Saturday, 8 June 2013

Murcia Airport

The 'Will it or won't it open?' question still remains unanswered.  I am referring to the new airport at Corvera, Murcia.  It is built, the new roads are finished, the runway lighting is in place, even the signposts are up, approach flight paths decided and, we are told, the necessary licences have been granted.  The only things missing are passengers and planes.

The latest twist, according to Murcia Today reports, is that Ramon Luis Valcarcel, the President of the regional government, has rescinded the contract to run the airport with the concessionary who built it.  The airport was built using private money but with a 200 million euro guarantee on the loan by the regional Murcia government.  The concessionary has no money left to fund the running of the airport.  Talks with Aena, who manage the state run airport system, have resulted in a tentative agreement that Aena are prepared to run Corvera, but unsurprisingly, there are complications.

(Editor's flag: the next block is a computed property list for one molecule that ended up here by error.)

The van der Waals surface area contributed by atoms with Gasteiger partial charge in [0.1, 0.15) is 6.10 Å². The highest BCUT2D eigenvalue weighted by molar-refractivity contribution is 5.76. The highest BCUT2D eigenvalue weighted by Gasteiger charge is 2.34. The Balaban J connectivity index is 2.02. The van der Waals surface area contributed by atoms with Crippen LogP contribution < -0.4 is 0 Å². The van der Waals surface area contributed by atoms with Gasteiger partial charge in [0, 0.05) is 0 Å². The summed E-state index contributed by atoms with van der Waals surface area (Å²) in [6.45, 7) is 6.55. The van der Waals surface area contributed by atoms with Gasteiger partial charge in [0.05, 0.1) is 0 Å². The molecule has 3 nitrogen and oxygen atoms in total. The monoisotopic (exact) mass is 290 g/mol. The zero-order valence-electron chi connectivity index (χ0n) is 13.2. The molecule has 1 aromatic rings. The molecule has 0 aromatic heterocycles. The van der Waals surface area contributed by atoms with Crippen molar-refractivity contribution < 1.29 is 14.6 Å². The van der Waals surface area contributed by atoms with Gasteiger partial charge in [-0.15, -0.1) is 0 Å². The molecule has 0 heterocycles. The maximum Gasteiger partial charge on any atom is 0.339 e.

When the military airport at San Javier opened to the public to cash-in on tourism and the property boom, both of which had up until then predominantly by-passed Murcia, Aena invested heavily in facilities, constructing the terminal building, the control tower and a second runway, investment totalling 70 million euros.  The plan back then was to keep these facilities in use when Corvera opened, but provision was made that should the military want the airport back for exclusive use then they would 'buy' the facilities built by Aena.  The plan to run two airports just 20 minutes drive apart in a region with limited demand for international travel, and still only an hour from one of Spain's busiest international and tourist destination airports, Alicante, was flawed from the outset, with wildly optimist predictions on passenger numbers.

Now Aena are saying, if reports are to be believed, that they will run Corvera instead of San Javier, it raises two major questions.  Who is going to compensate the concessionary for the loss of ability to see a return for their investment in Corvera?  And who will compensate Aena for their investment in San Javier?  The regional government of Murcia does not have 200 million euros to repay the loan it guaranteed.  The military are not interested in buying the facilities for 70 million euros at San Javier.  It seems that once again, despite all the meetings and debate, the stalemate remains.  If there is anything we can be sure about it is surely that Corvera Airport is not, as widely publicised, opening in 2013.